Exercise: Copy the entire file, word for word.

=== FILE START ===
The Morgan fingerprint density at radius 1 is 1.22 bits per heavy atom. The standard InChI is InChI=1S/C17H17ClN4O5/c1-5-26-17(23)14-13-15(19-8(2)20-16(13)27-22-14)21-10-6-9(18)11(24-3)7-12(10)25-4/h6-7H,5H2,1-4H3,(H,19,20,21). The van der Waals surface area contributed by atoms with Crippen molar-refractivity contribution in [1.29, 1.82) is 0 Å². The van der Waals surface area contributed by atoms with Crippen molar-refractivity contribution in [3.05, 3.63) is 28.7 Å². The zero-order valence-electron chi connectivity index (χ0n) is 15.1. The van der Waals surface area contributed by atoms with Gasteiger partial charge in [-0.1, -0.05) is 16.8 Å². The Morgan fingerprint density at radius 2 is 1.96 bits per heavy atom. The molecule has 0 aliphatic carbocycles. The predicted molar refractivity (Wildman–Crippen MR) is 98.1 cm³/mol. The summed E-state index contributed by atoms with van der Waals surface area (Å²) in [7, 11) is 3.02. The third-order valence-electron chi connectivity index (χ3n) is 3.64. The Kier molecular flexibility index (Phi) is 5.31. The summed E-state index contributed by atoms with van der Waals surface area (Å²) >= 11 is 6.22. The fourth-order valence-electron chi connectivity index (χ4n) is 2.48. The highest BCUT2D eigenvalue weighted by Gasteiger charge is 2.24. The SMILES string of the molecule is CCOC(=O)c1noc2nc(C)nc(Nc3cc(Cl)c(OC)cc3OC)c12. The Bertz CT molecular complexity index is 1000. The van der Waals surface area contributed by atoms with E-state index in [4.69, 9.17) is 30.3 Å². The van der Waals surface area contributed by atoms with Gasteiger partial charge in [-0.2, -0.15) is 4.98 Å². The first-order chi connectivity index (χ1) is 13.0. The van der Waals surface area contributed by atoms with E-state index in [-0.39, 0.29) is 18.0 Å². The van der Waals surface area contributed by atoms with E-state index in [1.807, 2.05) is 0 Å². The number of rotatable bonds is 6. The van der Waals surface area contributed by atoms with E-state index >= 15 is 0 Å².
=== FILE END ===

The Morgan fingerprint density at radius 1 is 1.22 bits per heavy atom. The standard InChI is InChI=1S/C17H17ClN4O5/c1-5-26-17(23)14-13-15(19-8(2)20-16(13)27-22-14)21-10-6-9(18)11(24-3)7-12(10)25-4/h6-7H,5H2,1-4H3,(H,19,20,21). The van der Waals surface area contributed by atoms with Crippen molar-refractivity contribution in [1.29, 1.82) is 0 Å². The van der Waals surface area contributed by atoms with Crippen molar-refractivity contribution in [3.05, 3.63) is 28.7 Å². The zero-order valence-electron chi connectivity index (χ0n) is 15.1. The van der Waals surface area contributed by atoms with Gasteiger partial charge in [-0.1, -0.05) is 16.8 Å². The Morgan fingerprint density at radius 2 is 1.96 bits per heavy atom. The molecule has 0 aliphatic carbocycles. The predicted molar refractivity (Wildman–Crippen MR) is 98.1 cm³/mol. The summed E-state index contributed by atoms with van der Waals surface area (Å²) in [7, 11) is 3.02. The third-order valence-electron chi connectivity index (χ3n) is 3.64. The Kier molecular flexibility index (Phi) is 5.31. The summed E-state index contributed by atoms with van der Waals surface area (Å²) >= 11 is 6.22. The fourth-order valence-electron chi connectivity index (χ4n) is 2.48. The highest BCUT2D eigenvalue weighted by Gasteiger charge is 2.24. The SMILES string of the molecule is CCOC(=O)c1noc2nc(C)nc(Nc3cc(Cl)c(OC)cc3OC)c12. The Bertz CT molecular complexity index is 1000. The van der Waals surface area contributed by atoms with E-state index in [4.69, 9.17) is 30.3 Å². The van der Waals surface area contributed by atoms with Gasteiger partial charge in [-0.2, -0.15) is 4.98 Å². The first-order chi connectivity index (χ1) is 13.0. The van der Waals surface area contributed by atoms with E-state index in [-0.39, 0.29) is 18.0 Å². The van der Waals surface area contributed by atoms with E-state index in [1.807, 2.05) is 0 Å². The number of rotatable bonds is 6. The van der Waals surface area contributed by atoms with E-state index >= 15 is 0 Å².